Since January 20, much has been said about a wall to be built between the United States and Mexico. There have been threats made against “sanctuary cities,” with Immigration Customs Enforcement gearing up to deport “illegal aliens.”
All of this talk bothers me. Why? Because what is in the world can find its way into the church, the body of Christ. The influence of the world can have a powerful effect on people in the church and change them in ways they can’t even see until it’s too late.
Some years ago, I preached for a church that used to put a ski rope across the entrance to its parking lot. The elders were concerned with large trucks and the potential damage to the lot. I asked the elders how the rope across the parking lot looked to people traveling to or from work each day. I asked what they thought it communicated. One of the elders said, “That we’re not very hospitable.” He was right.
Many churches begin their services by welcoming visitors. Every church I’ve ever worked with did the same because we all were delighted to have people come and worship God with us. We welcomed them because we wanted them to return and be a part of the services again and again. Frankly, I’m concerned that our nation and, in time, the Lord’s church may become inhospitable places.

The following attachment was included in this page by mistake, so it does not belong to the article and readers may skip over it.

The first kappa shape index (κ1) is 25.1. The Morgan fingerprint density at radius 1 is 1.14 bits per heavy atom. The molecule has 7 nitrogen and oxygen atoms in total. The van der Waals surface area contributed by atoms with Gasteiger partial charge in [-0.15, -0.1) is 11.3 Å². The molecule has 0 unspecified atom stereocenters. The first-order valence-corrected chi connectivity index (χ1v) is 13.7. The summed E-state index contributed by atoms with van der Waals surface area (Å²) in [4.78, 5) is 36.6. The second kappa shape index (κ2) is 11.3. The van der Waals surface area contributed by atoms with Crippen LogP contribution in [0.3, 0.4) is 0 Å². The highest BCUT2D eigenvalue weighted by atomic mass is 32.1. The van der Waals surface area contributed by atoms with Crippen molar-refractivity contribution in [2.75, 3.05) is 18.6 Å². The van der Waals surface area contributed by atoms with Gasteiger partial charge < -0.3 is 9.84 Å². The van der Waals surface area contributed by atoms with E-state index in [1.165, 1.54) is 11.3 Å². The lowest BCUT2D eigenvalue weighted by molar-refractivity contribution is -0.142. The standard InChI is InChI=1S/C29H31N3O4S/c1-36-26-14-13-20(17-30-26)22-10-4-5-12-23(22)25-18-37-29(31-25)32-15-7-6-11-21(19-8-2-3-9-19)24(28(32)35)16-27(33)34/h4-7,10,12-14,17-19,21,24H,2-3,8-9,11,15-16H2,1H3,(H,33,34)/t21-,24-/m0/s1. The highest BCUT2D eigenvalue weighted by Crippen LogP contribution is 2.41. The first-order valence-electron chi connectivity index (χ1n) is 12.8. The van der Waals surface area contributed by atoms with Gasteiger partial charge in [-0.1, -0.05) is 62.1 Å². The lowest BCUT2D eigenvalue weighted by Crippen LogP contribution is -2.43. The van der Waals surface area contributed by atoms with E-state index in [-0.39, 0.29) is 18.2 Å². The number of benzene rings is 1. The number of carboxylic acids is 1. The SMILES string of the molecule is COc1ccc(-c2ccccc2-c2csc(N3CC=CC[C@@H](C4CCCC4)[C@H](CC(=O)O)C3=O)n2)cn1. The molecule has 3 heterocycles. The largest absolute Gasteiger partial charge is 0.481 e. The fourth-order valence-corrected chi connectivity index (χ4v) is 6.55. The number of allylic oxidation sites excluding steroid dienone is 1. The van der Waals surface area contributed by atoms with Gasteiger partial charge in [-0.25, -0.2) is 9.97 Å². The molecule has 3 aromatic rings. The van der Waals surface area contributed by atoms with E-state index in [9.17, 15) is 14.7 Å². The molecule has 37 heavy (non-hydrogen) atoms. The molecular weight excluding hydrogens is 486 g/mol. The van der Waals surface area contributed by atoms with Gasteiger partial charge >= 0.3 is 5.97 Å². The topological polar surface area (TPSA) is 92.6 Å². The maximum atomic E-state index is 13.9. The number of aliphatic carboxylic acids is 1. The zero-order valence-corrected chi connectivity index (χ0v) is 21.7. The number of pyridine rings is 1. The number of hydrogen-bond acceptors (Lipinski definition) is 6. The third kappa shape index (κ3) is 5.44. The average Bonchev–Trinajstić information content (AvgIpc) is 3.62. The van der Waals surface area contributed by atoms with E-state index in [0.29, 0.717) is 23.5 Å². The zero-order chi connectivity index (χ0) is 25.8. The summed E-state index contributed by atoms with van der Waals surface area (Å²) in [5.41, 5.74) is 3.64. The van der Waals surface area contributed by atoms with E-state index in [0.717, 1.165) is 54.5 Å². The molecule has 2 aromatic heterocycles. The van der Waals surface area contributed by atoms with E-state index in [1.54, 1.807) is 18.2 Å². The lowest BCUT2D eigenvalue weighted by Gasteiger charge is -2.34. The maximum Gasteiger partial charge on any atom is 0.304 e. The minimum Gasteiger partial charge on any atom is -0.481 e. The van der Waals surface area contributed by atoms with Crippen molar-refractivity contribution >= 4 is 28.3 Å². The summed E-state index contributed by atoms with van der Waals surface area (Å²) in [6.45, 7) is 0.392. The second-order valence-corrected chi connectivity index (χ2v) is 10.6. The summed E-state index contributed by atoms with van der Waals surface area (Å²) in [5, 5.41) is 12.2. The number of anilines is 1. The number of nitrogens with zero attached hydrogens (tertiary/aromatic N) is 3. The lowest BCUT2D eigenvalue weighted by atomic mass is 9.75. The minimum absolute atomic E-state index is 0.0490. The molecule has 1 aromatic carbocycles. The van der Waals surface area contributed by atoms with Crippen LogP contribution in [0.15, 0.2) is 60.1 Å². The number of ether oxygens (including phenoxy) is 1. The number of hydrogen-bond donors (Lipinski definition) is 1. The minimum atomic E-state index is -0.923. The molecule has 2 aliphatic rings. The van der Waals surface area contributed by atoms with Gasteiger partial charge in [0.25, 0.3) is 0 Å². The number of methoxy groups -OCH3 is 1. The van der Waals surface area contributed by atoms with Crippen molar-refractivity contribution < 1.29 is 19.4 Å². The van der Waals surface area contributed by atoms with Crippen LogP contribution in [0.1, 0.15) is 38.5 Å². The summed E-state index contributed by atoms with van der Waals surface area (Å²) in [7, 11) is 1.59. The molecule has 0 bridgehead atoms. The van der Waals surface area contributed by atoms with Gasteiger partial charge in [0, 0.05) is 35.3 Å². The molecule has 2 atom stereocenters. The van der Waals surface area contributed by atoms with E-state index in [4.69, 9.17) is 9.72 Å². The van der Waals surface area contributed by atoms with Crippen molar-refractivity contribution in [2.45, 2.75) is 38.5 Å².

I cringe when I think people may hear a welcoming announcement from the pulpit that may sound like, “Welcome to the services today. If you’re an illegal immigrant please leave.”
We’re supposed to love everyone who comes into contact with us. A lawyer asked Jesus, “And who is my neighbor?” The Lord answered with the story of a man who fell victim to thieves on the road from Jericho to Jerusalem in Luke 10:30ff. The answer to the question was our neighbor is whoever needs our help and can be helped by us.
I keep thinking after remembering the Good Samaritan of how displeased the Lord will be with us if we become haters of those who need the gospel — the very people we are charged to teach in Matthew 28:18-20 — and turn them away from the Lord’s church and back into the sinful world.
I don’t think I can face the Lord at the judgment after supporting a decision to keep the lost away from the gospel. And, that’s no matter where they come from or who they are.